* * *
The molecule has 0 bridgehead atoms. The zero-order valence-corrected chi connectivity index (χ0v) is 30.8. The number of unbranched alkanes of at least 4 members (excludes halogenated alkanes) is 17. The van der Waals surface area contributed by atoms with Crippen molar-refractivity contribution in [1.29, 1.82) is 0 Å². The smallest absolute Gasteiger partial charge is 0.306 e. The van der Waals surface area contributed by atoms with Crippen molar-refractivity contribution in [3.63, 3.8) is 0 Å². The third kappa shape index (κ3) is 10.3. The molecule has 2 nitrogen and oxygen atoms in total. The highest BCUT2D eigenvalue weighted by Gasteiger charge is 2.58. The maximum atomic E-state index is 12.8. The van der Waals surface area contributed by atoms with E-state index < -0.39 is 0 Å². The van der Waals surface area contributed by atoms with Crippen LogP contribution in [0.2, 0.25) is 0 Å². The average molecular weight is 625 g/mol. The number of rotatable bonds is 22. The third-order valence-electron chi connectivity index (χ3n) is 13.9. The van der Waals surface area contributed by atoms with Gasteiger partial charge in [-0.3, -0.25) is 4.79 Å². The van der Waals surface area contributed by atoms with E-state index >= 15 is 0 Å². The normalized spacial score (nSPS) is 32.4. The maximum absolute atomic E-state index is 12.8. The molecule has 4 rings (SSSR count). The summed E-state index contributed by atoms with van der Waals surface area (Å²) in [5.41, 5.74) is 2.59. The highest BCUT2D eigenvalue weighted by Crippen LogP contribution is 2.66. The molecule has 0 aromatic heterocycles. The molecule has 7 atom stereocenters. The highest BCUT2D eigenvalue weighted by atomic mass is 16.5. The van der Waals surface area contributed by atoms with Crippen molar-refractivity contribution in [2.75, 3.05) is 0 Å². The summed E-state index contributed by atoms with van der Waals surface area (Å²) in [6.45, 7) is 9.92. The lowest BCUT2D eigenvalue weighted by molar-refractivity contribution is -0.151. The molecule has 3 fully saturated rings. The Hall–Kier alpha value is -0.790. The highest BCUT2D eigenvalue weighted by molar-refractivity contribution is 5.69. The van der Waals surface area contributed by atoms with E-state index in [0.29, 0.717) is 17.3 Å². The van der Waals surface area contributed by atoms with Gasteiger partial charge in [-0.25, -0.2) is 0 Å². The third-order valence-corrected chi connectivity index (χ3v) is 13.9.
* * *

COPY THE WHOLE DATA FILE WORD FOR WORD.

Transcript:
The molecule has 0 bridgehead atoms. The zero-order valence-corrected chi connectivity index (χ0v) is 30.8. The number of unbranched alkanes of at least 4 members (excludes halogenated alkanes) is 17. The van der Waals surface area contributed by atoms with Crippen molar-refractivity contribution in [1.29, 1.82) is 0 Å². The smallest absolute Gasteiger partial charge is 0.306 e. The van der Waals surface area contributed by atoms with Crippen molar-refractivity contribution in [3.63, 3.8) is 0 Å². The third kappa shape index (κ3) is 10.3. The molecule has 2 nitrogen and oxygen atoms in total. The highest BCUT2D eigenvalue weighted by Gasteiger charge is 2.58. The maximum atomic E-state index is 12.8. The van der Waals surface area contributed by atoms with E-state index < -0.39 is 0 Å². The van der Waals surface area contributed by atoms with Crippen LogP contribution in [0.2, 0.25) is 0 Å². The average molecular weight is 625 g/mol. The number of rotatable bonds is 22. The third-order valence-electron chi connectivity index (χ3n) is 13.9. The van der Waals surface area contributed by atoms with Gasteiger partial charge in [-0.3, -0.25) is 4.79 Å². The van der Waals surface area contributed by atoms with E-state index >= 15 is 0 Å². The normalized spacial score (nSPS) is 32.4. The maximum absolute atomic E-state index is 12.8. The molecule has 4 rings (SSSR count). The summed E-state index contributed by atoms with van der Waals surface area (Å²) in [5.41, 5.74) is 2.59. The highest BCUT2D eigenvalue weighted by Crippen LogP contribution is 2.66. The molecule has 0 aromatic heterocycles. The molecule has 7 atom stereocenters. The highest BCUT2D eigenvalue weighted by atomic mass is 16.5. The van der Waals surface area contributed by atoms with Crippen molar-refractivity contribution in [2.75, 3.05) is 0 Å². The summed E-state index contributed by atoms with van der Waals surface area (Å²) in [6.45, 7) is 9.92. The lowest BCUT2D eigenvalue weighted by molar-refractivity contribution is -0.151. The molecule has 3 fully saturated rings. The Hall–Kier alpha value is -0.790. The highest BCUT2D eigenvalue weighted by molar-refractivity contribution is 5.69. The van der Waals surface area contributed by atoms with E-state index in [0.29, 0.717) is 17.3 Å². The van der Waals surface area contributed by atoms with Gasteiger partial charge in [-0.25, -0.2) is 0 Å². The third-order valence-corrected chi connectivity index (χ3v) is 13.9.